Safe Tobacco? NOT!

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Is there a safe tobacco?

The answer is a simple no. Many people want to know if pipes and cigars are safer than cigarettes. Or, if it is better to switch to lowtar cigarettes (called "Lights"or "UltraLights") or to use smokeless tobacco. The truth is that there just is no safe form of tobacco. All forms of tobacco are dangerous to smokers and nonsmokers alike

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What are the health risks for smokers and nonsmokers?

Most people know that cigarette smoking is not healthy. One in four smokers dies early because of smoking. The Surgeon General ofthe U.S. has warned that smoking causes lung cancer, heart disease, emphysema and many other health problems.
Nonsmokers, too, can be harmed by the smoke from other people's cigarettes, pipes or cigars. This kind of smoke is called "environmental tobacco smoke" (ETS) or "secondhand smoke." It is the mixture of smoke exhaled by the smoker and the smoke that comes off the burning end of the cigarette, cigar or pipe between puffs. It contains thousands of chemicals that can harm both smokers and nonsmokers alike.
Breathing in other people's smoke can cause cancer and heart disease in adults. If a pregnant woman smokes or her partner smokes around her, she has a greater chance of having a baby that weighs too little. Her child may have more breathing problems during its first year of life and its lungs may not grow as fast as they should. ETS may cause children to develop asthma or make it worse for those who already have it.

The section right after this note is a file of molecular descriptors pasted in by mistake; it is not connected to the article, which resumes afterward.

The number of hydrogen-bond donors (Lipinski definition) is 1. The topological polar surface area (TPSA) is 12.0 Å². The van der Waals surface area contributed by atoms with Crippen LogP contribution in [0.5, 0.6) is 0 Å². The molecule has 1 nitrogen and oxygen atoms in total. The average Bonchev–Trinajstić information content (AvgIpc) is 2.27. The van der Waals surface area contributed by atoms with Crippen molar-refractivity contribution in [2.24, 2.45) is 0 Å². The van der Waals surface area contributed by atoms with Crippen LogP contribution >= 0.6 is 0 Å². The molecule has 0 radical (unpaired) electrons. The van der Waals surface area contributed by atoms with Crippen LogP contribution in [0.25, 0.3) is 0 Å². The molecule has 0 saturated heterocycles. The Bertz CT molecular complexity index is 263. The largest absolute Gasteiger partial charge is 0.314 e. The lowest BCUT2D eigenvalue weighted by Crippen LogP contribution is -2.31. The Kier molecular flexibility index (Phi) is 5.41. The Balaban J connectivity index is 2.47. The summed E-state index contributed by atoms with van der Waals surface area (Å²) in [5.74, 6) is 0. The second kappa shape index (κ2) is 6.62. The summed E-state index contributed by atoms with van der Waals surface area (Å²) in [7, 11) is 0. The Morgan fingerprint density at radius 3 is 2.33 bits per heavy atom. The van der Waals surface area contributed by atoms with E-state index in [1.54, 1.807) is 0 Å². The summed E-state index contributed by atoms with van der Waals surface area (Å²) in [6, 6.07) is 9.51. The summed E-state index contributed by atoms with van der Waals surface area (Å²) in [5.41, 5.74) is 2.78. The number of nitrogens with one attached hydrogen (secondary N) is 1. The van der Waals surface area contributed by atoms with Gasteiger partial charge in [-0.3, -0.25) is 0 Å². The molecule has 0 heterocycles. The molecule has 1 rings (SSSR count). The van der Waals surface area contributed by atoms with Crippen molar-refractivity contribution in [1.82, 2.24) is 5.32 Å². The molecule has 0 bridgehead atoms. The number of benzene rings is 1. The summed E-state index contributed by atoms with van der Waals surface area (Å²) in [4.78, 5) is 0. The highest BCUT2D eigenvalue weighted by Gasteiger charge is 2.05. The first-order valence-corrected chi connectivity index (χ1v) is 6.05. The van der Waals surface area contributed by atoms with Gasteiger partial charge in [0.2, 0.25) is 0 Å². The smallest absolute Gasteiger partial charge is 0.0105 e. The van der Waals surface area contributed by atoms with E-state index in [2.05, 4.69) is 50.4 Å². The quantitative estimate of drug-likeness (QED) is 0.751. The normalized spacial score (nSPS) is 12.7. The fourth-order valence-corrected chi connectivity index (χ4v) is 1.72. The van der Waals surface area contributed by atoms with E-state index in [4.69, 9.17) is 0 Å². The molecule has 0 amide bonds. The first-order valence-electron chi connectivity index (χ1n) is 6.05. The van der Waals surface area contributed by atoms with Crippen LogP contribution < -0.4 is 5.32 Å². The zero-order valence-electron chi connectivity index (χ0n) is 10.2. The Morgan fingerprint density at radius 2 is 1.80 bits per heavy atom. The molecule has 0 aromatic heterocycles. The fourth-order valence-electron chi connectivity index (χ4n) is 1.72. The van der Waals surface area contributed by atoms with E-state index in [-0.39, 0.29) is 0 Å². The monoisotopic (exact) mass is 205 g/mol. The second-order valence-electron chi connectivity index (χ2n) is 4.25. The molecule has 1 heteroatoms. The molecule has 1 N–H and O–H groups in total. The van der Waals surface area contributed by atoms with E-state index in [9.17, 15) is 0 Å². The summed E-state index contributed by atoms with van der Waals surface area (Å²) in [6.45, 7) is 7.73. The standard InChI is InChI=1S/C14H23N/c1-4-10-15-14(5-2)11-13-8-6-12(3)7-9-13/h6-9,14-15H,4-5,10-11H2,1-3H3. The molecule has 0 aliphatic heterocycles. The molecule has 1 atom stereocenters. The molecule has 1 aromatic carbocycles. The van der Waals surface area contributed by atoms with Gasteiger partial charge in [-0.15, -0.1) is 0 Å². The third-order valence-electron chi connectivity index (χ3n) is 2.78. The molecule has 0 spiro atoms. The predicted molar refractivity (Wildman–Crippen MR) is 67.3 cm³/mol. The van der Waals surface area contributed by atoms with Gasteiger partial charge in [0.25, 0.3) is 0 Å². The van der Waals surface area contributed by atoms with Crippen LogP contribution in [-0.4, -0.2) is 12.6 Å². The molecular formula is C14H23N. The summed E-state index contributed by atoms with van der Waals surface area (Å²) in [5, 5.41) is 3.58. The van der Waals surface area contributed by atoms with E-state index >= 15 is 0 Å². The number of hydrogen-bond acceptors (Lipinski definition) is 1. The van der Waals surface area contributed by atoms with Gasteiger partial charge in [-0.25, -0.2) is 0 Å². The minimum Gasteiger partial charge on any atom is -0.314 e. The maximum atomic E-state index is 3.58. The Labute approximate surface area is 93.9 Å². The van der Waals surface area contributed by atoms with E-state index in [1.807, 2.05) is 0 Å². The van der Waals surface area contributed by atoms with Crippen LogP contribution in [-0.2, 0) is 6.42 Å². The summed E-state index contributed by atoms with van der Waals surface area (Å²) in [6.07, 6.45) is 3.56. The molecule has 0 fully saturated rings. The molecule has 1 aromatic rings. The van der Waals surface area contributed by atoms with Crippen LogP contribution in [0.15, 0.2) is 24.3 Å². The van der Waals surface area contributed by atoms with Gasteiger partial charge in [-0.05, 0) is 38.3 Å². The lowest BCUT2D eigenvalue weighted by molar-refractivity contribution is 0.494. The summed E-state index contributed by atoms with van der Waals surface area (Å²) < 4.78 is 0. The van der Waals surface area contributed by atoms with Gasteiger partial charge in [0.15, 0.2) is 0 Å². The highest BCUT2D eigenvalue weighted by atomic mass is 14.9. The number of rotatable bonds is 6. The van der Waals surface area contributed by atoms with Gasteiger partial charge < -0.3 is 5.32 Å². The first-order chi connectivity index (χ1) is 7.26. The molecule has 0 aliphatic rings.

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Do all forms of tobacco contain nicotine?

Yes, the nicotine in tobacco is what people become addicted to. While most 0smokers know that they are addicted, many do not realize that nicotine can be just as addictive as heroin or cocaine. And, it causes more death and disease than all other addictions combined.
In its pure form, nicotine is a strong poison. A small dose of it, injected directlyinto the bloodstream, would kill a person within one hour.

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Will it help to switch to low tar and low nicotine cigarette brands?

No. Over half the cigarettes produced in the U.S. are labeled "low tar," and most smokers think they are safer than cigarettes with higher tar levels. However, there is no clear evidence that smoking the lower tar cigarettes reduces the risk of death, cancer, heart disease or other lung problems.